When Bri and I began talking about taking on his grandparents’ farm house, we started dreaming about the things we could do with the place. Would it just be a weekend retreat? A full-time home? A hobby farm? Could we grow grapes for wine? Raise bees for honey? The ideas were endless from the possible to the ridiculous.
I’ve enjoyed gardening in our yard in town for several years. We have an odd nook in our yard that’s fenced and hidden from the areas where we grill, swim and lounge, so it’s been a great spot for my eight raised garden beds.
A few years ago, I planted a few raspberry canes in one of the beds. Who doesn’t like berries? My parents had a large shelterbelt around the yard of the small acreage that I grew up on and my dad added hundreds of trees over the years, including many fruit trees and berry bushes that we enjoyed during the years they lived there.
I thought that if I planted the raspberries in raised beds, they might not spread quite so badly… that was a bust, so we’re constantly pulling up or mowing suckers.
We finally had a few raspberries 3 summers ago. They were great, but as soon as they got really ripe, they were infested with beetles. I learned that if we picked them when they were red, but not purple, we could save them.
Last year, though, the fruit flies showed up. We noticed a lot of them on the raspberries, which didn’t seem like a big deal, until my youngest noticed the worms inside the berries. Ugh. So disgusting.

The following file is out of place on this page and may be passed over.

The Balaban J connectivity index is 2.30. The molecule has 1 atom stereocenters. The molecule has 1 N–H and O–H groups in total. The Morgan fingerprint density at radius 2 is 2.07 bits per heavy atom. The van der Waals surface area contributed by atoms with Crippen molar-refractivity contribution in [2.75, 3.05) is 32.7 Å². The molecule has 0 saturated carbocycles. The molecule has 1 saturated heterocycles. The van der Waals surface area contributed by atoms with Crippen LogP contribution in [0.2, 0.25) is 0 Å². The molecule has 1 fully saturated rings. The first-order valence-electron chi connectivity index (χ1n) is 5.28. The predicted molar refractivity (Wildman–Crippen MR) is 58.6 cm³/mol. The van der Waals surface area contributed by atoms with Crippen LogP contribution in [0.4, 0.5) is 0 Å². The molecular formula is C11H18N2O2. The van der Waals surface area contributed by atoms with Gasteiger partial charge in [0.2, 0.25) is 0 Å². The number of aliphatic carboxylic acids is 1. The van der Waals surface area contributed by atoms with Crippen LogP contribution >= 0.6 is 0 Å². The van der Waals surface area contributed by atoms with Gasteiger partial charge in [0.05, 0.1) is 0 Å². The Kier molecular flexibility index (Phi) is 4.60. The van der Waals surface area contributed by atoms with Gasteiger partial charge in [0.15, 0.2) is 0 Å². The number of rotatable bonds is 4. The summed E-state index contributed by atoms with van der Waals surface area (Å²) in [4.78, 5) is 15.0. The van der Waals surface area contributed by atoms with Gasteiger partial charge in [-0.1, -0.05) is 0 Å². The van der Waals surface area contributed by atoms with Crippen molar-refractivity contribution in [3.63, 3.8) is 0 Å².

I did some research and found out they’re called Spotted Wing Drosphila. The state extension service information was not promising. The flies lay their eggs in the berries before they’re ripe, so just around the time that they’re perfect to eat, the insides are filled with squirming worms. They’re not dangerous to eat, but who wants to eat fly larvae? Yuck.
There are pesticides to try, but from what I could figure out, you need to put them on the fruit, but you can’t eat the fruit for several days after spraying… longer than it takes for the fruit to ripen and rot on the canes. So that seems useless. And I’m not crazy about the idea of eating berries covered in chemicals.
I also read that having good air flow and sunlight help fend off the flies, so we tried to thin the canes well this spring, but they grow so quickly that the patch was soon crowded and thick with new canes again.
This summer I had high hopes that we’d have lots of healthy berries. The bushes were covered and the first few raspberries were tasty and worm free. I was looking forward to canning some jam.
But it was not to be. I soon started seeing the flies… and then the worms. *sigh* I read
again, looking for other ideas to deal with the flies, but I didn’t find anything new.
I picked raspberries, inspecting each one carefully to check for worms, but on Monday night, I threw out more than I kept, wondered how many of the ones that I thought were fine were actually infested, and decided I’d had enough. I started pulling out the canes.
I decided that it was less depressing to have no raspberries, than to have hundreds that we’d never want to eat.
So, I went to get Brian and we pulled out the entire patch.
I thought of our family members who are farmers and the frustrations of weeds, pests and weather that they have to deal with every year. We won’t have a few jars of jam as a result of the flies, but they could lose an entire year’s revenue with an ill-timed storm.
So for now, I’ll stick with the tomatoes in my garden and my 40+ hours-per-week desk job, rather than considering making my living from honey, berries or wine. But I’m going to keep dreaming about bees and grape vines on the farm.